Wagner College government professor Abraham Unger has published a new book, "The Death and Life of the American Middle Class: A Policy Agenda for American Jobs Creation."
The publisher, Palgrave Macmillan's Palgrave Pivot imprint, describes the book this way:
This book addresses what is perhaps the most salient issue in American politics today: the decline of the middle class. It is this single issue that drove the outlier presidential candidates Bernie Sanders and Donald Trump to national prominence, and undergirded the electoral victory of Donald Trump. While there are other longer studies exploring in detail the structural forces, most prominently the loss of manufacturing in the US, that have caused the contraction of the middle class, none offer in shorter form practical policy solutions directly geared towards practitioners in government and the private sector. This work focuses specifically on combining both an academic analysis of the subject combined with detailed policy recommendations. These recommendations are designed to be implemented; they take into account the latest set of real world political variables such as actual current legislative and institutional agendas currently in play on the federal and local levels.
Abraham Unger is associate professor and director of urban programs in the Department of Government and Politics at Wagner College and senior research fellow at the Carey Institute of Government Reform. He joined the Wagner faculty in 2007. Unger earned his Ph.D. degree from Fordham University. His career combines public service and consulting in the arena of jobs creation and urban economic development with scholarship and classroom teaching. He has served as a member of the Staten Island Borough President’s Strategic Policy Advisory Committee.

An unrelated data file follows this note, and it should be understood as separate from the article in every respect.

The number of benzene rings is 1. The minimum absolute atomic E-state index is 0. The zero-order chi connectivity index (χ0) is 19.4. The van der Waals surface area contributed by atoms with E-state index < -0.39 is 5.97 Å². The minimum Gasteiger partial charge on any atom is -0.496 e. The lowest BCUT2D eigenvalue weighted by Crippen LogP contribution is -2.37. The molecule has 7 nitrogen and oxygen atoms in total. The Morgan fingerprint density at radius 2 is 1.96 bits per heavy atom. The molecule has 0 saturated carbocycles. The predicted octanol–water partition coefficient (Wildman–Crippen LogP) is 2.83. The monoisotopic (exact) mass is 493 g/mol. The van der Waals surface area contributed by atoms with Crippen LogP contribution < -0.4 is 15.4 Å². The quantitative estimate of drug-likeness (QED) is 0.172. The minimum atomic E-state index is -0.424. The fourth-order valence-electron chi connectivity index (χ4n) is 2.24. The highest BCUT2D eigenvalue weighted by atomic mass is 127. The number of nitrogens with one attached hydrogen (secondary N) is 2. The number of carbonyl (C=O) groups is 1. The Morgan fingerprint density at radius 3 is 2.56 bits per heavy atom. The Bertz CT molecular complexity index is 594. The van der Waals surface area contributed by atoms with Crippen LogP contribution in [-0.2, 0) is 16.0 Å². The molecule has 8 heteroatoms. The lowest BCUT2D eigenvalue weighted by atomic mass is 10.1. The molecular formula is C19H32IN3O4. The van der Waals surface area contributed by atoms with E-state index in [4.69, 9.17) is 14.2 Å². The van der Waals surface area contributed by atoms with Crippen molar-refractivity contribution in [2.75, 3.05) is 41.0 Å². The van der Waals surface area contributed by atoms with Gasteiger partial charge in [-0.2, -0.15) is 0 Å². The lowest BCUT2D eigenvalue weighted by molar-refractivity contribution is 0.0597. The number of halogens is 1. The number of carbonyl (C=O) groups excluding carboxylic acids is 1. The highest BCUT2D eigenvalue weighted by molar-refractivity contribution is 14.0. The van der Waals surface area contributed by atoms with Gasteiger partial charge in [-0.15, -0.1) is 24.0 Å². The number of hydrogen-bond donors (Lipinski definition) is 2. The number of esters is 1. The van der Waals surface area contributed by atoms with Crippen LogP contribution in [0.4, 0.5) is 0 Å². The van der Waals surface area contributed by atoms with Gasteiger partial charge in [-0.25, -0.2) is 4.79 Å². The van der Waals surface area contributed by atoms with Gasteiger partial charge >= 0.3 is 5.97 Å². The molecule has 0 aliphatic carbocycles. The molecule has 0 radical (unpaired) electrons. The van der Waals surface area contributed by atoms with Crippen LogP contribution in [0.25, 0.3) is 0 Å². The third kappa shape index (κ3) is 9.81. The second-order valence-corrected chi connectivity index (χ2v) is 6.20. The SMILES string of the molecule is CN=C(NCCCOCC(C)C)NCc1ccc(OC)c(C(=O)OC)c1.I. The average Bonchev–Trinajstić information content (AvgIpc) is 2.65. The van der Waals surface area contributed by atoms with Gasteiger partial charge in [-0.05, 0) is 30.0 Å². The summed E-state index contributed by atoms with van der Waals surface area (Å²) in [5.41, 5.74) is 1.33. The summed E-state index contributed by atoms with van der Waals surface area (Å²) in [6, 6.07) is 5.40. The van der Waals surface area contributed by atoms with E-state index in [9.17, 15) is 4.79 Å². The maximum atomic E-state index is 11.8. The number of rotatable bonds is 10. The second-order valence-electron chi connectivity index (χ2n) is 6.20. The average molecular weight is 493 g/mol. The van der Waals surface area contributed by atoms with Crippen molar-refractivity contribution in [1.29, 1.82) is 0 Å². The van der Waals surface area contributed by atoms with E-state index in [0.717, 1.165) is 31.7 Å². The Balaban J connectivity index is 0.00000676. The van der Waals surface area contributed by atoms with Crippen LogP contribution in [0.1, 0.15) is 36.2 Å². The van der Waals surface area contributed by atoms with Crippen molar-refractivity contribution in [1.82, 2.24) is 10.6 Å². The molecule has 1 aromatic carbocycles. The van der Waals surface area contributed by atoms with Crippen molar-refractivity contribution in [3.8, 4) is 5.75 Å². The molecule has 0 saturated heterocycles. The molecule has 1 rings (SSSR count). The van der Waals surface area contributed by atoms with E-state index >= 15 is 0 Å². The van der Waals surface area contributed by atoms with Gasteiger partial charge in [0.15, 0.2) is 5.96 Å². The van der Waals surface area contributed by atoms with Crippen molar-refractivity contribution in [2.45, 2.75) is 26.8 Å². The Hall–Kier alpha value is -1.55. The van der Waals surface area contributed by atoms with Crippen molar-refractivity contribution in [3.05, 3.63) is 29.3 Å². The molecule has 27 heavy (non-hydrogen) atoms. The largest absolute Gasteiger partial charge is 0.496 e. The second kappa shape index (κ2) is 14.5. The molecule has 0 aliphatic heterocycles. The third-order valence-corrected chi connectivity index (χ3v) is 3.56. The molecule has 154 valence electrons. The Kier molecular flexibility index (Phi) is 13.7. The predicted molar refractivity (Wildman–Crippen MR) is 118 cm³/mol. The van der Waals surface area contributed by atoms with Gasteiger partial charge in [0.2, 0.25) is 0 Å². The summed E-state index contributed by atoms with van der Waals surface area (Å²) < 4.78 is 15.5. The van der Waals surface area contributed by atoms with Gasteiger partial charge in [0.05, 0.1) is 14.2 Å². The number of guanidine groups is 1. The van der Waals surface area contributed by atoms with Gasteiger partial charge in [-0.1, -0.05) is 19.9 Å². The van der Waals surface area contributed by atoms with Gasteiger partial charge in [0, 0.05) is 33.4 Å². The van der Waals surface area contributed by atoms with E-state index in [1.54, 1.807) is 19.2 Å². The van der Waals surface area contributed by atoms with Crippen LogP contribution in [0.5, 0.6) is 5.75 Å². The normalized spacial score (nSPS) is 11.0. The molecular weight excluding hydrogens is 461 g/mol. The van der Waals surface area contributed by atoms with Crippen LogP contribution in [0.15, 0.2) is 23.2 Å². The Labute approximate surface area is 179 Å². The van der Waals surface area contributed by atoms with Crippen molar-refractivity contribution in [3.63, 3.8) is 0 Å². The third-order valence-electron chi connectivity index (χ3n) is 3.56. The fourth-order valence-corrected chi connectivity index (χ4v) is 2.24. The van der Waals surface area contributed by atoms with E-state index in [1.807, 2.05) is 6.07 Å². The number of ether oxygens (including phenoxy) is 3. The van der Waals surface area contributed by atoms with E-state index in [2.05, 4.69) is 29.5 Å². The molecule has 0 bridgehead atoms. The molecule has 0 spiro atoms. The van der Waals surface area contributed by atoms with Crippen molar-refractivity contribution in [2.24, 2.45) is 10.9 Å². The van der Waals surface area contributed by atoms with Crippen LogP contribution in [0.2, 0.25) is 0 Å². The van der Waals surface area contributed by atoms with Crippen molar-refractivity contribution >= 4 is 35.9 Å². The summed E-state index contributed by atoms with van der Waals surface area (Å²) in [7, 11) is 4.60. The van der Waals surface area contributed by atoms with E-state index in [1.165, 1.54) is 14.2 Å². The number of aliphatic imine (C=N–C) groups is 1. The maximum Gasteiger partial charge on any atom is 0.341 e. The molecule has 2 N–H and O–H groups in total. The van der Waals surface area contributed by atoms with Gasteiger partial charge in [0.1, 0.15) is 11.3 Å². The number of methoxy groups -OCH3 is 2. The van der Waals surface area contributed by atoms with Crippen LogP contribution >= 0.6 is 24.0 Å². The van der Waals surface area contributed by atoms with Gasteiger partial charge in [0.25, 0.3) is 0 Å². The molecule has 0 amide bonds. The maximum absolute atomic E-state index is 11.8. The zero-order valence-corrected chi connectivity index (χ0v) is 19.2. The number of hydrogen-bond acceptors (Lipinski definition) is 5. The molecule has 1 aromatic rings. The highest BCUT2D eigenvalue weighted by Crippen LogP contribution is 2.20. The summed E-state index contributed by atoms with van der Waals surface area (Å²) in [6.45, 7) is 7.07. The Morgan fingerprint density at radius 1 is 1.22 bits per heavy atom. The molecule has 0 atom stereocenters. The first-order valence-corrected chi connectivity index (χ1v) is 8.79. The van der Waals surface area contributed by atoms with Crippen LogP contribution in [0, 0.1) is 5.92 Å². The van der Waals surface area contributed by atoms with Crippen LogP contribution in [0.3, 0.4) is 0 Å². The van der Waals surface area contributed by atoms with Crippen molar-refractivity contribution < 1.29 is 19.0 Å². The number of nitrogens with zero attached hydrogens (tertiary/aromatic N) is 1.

Unger is also Wagner College’s campus rabbi, and he is spiritual leader of Congregation Ohav Zedek, an Orthodox Union synagogue in Bayonne, N.J. In 2009, Unger was a co-founder of the Faith and Public Policy Roundtable, a coalition of mainstream religious clergy and academics from houses of worship, seminaries and universities, and ecclesiastical organizations throughout New York City. He was the 2011 winner of Wagner College’s Reverend Lyle Guttu Award, given to “those individuals who have somehow contributed to the Wagner community, the local community or the global world in a spiritual way.”
"The Death and Life of the American Middle Class" is Unger's third book. Earlier this year, he published “A Jewish Public Theology: God and the Global City” (Rowman & Littlefield). He was previously the author of “Business Improvement Districts in the United States: Private Government and Public Consequences,” published by Palgrave Macmillan in 2016. Read more about BIDs in this Wagner Magazine article, or watch this video of Abe Unger talking about rebuilding New York City with BIDs.
For more about Abe Unger, read some of the news stories featuring him from 2008 through 2014.